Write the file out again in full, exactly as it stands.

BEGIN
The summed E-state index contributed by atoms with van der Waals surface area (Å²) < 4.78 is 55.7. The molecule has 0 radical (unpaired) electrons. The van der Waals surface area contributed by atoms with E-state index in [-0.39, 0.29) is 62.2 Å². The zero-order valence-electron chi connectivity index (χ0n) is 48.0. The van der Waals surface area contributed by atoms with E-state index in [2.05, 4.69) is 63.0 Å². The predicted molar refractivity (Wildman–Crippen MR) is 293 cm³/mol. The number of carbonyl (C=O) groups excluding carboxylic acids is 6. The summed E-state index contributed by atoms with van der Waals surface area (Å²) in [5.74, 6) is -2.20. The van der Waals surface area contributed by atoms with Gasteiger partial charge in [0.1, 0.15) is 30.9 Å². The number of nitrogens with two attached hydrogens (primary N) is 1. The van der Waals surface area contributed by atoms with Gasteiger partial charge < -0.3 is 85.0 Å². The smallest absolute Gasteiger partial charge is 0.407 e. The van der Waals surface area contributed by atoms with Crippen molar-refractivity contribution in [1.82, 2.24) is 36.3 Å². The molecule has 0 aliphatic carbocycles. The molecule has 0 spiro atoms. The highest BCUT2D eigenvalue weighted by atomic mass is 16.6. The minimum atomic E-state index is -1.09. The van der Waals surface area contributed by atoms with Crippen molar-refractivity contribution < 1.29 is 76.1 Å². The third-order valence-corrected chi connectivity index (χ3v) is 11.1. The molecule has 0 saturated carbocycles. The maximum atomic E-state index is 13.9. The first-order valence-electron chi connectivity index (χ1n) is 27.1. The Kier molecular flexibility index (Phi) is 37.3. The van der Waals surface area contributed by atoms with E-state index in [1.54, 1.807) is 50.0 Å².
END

The summed E-state index contributed by atoms with van der Waals surface area (Å²) < 4.78 is 55.7. The molecule has 0 radical (unpaired) electrons. The van der Waals surface area contributed by atoms with E-state index in [-0.39, 0.29) is 62.2 Å². The zero-order valence-electron chi connectivity index (χ0n) is 48.0. The van der Waals surface area contributed by atoms with E-state index in [2.05, 4.69) is 63.0 Å². The predicted molar refractivity (Wildman–Crippen MR) is 293 cm³/mol. The number of carbonyl (C=O) groups excluding carboxylic acids is 6. The summed E-state index contributed by atoms with van der Waals surface area (Å²) in [5.74, 6) is -2.20. The van der Waals surface area contributed by atoms with Gasteiger partial charge in [0.1, 0.15) is 30.9 Å². The number of nitrogens with two attached hydrogens (primary N) is 1. The van der Waals surface area contributed by atoms with Gasteiger partial charge < -0.3 is 85.0 Å². The smallest absolute Gasteiger partial charge is 0.407 e. The van der Waals surface area contributed by atoms with Crippen molar-refractivity contribution in [1.82, 2.24) is 36.3 Å². The molecule has 0 aliphatic carbocycles. The molecule has 0 spiro atoms. The highest BCUT2D eigenvalue weighted by atomic mass is 16.6. The minimum atomic E-state index is -1.09. The van der Waals surface area contributed by atoms with Crippen molar-refractivity contribution < 1.29 is 76.1 Å². The third-order valence-corrected chi connectivity index (χ3v) is 11.1. The molecule has 0 saturated carbocycles. The maximum atomic E-state index is 13.9. The first-order valence-electron chi connectivity index (χ1n) is 27.1. The Kier molecular flexibility index (Phi) is 37.3. The van der Waals surface area contributed by atoms with E-state index in [1.54, 1.807) is 50.0 Å².